The Kurdish language has been under attack from numerous different
regimes over the past century. In the 1970s the Iraqi government
displaced Kurds to the Arab areas in the south of the country, but after
the 1991 uprising and the unsung implementation of the no-fly zone,
Kurds were able to return. They started rebuilding the local
infrastructure, economy and educational system and for the first time in
decades, Iraqi Kurds could study in their mother tongue. The curriculum
was changed from Arabic to Kurdish, but the Swedish model of education
could not be correctly implemented due to the large number of students
in each classroom. With 40% of all the students failing to pass their
class and a diminishing number of teachers, beating is often used as a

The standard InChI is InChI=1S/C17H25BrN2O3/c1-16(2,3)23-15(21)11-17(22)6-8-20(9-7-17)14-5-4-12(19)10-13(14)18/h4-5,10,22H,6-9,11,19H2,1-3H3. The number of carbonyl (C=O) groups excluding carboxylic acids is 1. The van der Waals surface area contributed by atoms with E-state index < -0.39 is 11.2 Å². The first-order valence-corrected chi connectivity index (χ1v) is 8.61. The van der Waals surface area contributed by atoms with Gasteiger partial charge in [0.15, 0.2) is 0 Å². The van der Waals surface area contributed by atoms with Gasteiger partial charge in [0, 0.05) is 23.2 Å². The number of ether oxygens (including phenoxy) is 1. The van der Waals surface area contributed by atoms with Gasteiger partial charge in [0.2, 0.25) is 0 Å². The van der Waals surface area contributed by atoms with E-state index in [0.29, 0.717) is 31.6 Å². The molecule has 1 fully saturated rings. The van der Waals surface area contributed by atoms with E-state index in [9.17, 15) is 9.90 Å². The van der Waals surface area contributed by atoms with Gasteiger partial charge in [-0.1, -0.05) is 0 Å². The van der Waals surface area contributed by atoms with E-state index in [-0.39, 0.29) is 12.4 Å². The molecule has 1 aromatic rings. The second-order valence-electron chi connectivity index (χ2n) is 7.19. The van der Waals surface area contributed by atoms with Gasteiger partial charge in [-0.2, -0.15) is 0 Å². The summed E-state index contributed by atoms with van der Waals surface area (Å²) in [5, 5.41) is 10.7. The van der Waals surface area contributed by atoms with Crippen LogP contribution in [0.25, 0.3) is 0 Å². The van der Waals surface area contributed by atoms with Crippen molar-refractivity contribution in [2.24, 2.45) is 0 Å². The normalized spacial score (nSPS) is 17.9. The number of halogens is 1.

form of punishment within the class.
In Turkey, the Kurdish language has been at the forefront of the
Kurdish rights movement. In the 1980s Kurdish books, newspapers, and
even songs were illegal. Recently the Turkish government has eased these
laws, however Kurdish is still not recognized as an official language
which means all laws and all public education must be solely in Turkish.
Today Turkey’s Kurds continue to fight to have legal and educational
rights in their mother tongue.